Caerlaverock's other wildlifeOn the continuing theme of Swans and geese one might perhaps have asked oneself how on earth they manage to get the birds ringed and attach the satellite trackers to them. Here is a photo to show how they are encouraged, at feeding times, into an enclosure on the loch, where staff are able to do this. I have also been told about all the bruises staff receive whilst performing this valuable task! As well as all the swans, geese and other migrating birds other forms of wildlife are encouraged at Caerlaverock. I managed to catch a "reasonable" photo of the robin which had been eating the corn at on the plinth of the bust of Sir Peter Scott. All fluffed up, he was, on a very cold day.Bird feeders are everywhere and the birds familiar to most Scottish gardens take advantage of them.Special woodpiles have been set up to encourage insects to make their homes in. You can do this too in your own garden by simply drilling holes in logs of wood.Hebridean Sheep - a fine fellow.Natterjack ToadMost interestingly Caerlaverock is home to a colony of rare Natterjack Toads. To help maintain their habitat there are some Hebridean Sheep who graze in the marshy grass and keep it at just the right height for these toads to thrive in.WWT Caerlaverock showing tall hide from where the bird varieties are counted.[...]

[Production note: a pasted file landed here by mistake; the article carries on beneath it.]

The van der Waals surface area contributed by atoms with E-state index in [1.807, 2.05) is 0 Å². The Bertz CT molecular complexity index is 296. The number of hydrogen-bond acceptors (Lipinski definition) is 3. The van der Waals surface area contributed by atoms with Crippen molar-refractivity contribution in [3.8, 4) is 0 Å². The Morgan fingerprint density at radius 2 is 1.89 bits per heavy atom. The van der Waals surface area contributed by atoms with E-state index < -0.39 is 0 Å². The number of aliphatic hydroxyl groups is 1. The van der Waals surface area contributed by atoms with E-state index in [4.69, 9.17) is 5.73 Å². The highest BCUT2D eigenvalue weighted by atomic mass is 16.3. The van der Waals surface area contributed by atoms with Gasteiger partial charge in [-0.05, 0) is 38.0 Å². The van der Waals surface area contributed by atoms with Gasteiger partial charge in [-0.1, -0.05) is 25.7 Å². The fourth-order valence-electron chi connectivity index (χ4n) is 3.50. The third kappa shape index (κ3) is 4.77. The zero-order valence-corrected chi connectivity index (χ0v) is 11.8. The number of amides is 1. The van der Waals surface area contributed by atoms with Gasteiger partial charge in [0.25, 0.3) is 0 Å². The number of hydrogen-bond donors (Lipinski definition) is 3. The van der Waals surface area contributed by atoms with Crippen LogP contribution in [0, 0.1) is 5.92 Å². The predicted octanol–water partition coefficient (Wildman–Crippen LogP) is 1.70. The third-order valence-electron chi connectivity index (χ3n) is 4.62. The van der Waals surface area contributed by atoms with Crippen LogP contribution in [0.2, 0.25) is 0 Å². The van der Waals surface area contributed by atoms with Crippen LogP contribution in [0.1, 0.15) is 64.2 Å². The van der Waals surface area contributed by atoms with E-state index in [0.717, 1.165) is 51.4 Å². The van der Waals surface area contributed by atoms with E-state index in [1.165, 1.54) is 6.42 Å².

What is the Connection between the South Pole and Caerlaverock WWT


(image) WWT Caerlaverock Wetland Centre.
(adapted from information from the WWT)

The Centre occupies 1400 acres of saltmarsh, ponds and grassland on the Solway Firth, and is very close to Caerlaverock Castle. It is the only one in Scotland. It provides a winter sanctuary for Barnacle Geese, Whooper Swans, wild ducks, wigeons, teals, pintails which arrive from the Arctic areas - Iceland, Russia, Scandinavia etc... There is also a large number of wading birds such as Oystercatchers, Red Knots, Dunlins and Black-Tailed Godwits.

Peregrine Falcons, Merlins, Hen Harriers, and Barn Owls, can also be seen. (They must have come from my garden!!!!)

Each day a member of staff goes into the hides to count all the birds present on that day, and the numbers of the different types of birds present are written up on a noticeboard in the centre. I have watched this being done, and find it quite amazing, because I always find that when I look at the birds, they are never in the same place twice! as they keep moving.